|Not just Ohio...|
The Kochs and their friends have bags of money, they are ruthless and they lie.
This is how well-funded they are: Last year alone they spent $400 million on politics, as much as the entire labor movement, reported the Washington Post today:
The political network spearheaded by conservative billionaires Charles and David Koch has expanded into a far-reaching operation of unrivaled complexity, built around a maze of groups that cloaks its donors, according to an analysis of new tax returns and other documents.
The filings show that the network of politically active nonprofit groups backed by the Kochs and fellow donors in the 2012 elections financially outpaced other independent groups on the right and, on its own, matched the long-established national coalition of labor unions that serves as one of the biggest sources of support for Democrats.The Post, as usual, makes the mistake of claiming the Kochs are against 'government overreach.' They aren't. They're quite happy with government overreach if they think it helps them.
Right-to-work-for-less laws force unions to represent workers who refuse to pay the cost of that representation. If that isn't government overreach, we don't know what is.
Now that the new year is here, lawmakers are returning to state capitals and the Koch stooges among them are repeating the Kochs' lies. In Missouri, House Speaker Tim Jones repeated the tired old lie that right-to-work-for-less will make the state competitive with its neighbors. (Though you could argue that's true if 'competitive' means 'competitive in a race to the bottom.')
In Missouri, Ohio and Oregon, the Kochs' patsies want to put right-to-work-for-less on the ballot. They're up to no good in other states as well. In Florida, for example, the Sun-Sentinel is warning against their machinations:
2014 is a make-it-or-break-it year for the Kochs, JMI, FGA, ALEC and whatever new, cozy-sounding names and acronyms they concoct to hide the fact that they're out to take over the country. Somewhere, some Koch-financed group is plotting — and laughing at how easy it is to get most Americans to vote against their own self-interest. With tragic consequences, some people who've made a few bucks regurgitate the garbage of the mega-rich, fantasizing they are one of them and that they're accepted members of the club.A terrific editorial in the Salem, Ore., Statesman-Journal, describes how the Kochs took aim at Oregon:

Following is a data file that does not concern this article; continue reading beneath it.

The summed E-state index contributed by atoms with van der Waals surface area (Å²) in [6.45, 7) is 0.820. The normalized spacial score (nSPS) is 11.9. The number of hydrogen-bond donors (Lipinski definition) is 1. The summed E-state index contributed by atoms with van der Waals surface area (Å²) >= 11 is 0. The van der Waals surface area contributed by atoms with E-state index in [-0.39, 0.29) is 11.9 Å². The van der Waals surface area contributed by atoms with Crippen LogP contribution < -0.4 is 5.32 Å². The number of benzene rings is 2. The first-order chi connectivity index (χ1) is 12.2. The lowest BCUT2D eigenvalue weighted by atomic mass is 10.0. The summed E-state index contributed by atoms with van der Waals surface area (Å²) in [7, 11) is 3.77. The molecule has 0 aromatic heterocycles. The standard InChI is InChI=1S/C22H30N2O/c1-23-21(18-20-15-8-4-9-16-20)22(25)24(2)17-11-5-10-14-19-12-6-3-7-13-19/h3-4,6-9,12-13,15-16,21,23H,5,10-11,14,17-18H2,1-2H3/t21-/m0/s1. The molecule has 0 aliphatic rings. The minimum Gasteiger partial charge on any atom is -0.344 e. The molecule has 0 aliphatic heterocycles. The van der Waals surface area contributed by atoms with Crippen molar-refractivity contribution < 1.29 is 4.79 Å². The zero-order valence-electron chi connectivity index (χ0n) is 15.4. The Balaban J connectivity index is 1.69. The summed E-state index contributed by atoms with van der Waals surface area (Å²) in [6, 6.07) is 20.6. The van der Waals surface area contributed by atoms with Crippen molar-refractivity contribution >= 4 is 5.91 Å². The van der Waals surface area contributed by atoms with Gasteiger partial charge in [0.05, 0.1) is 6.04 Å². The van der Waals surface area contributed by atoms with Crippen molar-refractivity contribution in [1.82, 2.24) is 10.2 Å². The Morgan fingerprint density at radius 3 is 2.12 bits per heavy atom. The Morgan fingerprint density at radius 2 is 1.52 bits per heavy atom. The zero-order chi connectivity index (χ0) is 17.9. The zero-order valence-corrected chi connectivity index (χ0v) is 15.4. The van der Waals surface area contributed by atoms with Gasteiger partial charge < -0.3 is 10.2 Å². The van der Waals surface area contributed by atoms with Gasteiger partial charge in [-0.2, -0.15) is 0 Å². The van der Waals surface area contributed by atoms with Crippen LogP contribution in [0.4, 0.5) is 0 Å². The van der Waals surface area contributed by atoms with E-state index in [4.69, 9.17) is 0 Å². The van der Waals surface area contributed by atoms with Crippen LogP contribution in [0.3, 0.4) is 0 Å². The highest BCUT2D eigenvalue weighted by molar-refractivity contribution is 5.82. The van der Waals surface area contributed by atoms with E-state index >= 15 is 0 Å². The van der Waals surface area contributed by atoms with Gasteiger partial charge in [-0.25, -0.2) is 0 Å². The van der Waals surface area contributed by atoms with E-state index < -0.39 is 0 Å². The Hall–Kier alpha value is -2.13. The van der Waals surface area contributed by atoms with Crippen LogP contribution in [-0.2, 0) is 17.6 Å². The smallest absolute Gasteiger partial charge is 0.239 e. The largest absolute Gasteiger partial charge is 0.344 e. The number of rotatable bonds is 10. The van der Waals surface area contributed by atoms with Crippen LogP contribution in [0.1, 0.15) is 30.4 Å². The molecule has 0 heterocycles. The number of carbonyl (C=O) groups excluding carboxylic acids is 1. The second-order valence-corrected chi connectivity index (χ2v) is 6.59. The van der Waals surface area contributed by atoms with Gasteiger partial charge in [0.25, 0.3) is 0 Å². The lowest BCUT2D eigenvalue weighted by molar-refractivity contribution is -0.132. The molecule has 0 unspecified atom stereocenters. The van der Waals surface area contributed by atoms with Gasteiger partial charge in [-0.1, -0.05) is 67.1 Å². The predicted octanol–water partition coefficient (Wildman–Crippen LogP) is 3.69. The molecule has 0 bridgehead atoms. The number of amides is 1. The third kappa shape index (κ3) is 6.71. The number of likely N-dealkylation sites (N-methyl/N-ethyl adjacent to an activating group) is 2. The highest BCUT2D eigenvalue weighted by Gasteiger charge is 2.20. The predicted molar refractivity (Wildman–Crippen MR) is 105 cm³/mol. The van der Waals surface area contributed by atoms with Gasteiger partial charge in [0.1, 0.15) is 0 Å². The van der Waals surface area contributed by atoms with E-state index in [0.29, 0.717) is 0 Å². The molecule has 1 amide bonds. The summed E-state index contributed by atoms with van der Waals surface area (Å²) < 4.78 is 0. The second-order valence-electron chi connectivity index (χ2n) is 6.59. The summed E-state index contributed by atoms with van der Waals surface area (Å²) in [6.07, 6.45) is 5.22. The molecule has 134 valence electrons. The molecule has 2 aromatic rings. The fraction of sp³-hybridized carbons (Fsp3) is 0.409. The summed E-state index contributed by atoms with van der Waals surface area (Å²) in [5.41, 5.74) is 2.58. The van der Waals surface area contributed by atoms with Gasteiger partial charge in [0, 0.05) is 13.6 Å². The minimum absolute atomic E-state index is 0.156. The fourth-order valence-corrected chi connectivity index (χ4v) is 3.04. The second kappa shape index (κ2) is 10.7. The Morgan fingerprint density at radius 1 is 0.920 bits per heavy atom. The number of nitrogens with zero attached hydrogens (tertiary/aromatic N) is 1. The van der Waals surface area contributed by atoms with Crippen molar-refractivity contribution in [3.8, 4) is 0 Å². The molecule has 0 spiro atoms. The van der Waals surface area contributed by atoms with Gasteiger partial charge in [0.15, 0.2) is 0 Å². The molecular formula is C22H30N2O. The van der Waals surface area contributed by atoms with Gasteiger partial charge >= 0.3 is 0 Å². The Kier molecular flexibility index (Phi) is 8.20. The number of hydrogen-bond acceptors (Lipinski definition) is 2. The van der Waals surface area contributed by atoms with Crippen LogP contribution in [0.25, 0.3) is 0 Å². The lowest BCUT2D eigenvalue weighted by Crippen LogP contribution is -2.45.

Our sense is that it is almost as if a big red X has been affixed to a map of our state by outside influences who have decided in secret that we are to be the next target in their misinformation campaign. Chief among the groups is the American Legislative Exchange Council (ALEC), an unchecked conservative policy organization bent on convincing more states to enact right-to-work laws, using whatever-it-takes tactics.
In the months to come, you should expect to hear bloated claims about the positive effects that right-to-work laws have had on state economies. The sad truth is that workers actually reap fewer gains when right-to-work laws are enacted and new businesses are lured to states. The big gains are raked in by the very corporations supporting the greedy goals that ALEC members pledge to support.We couldn't agree more with their conclusion:
The misinformation campaign is coming, but it does not have to succeed.
Right-to-work proponents are expecting you to roll over and play dumb.
We suggest you sit up and become informed.To sit up and become informed -- and to find out what you can do to help fight the battle over right-to-work-for-less -- check in with these Facebook pages: Oregon AFL-CIO, We Are Ohio and Stop Right To Work (for less) in Missouri.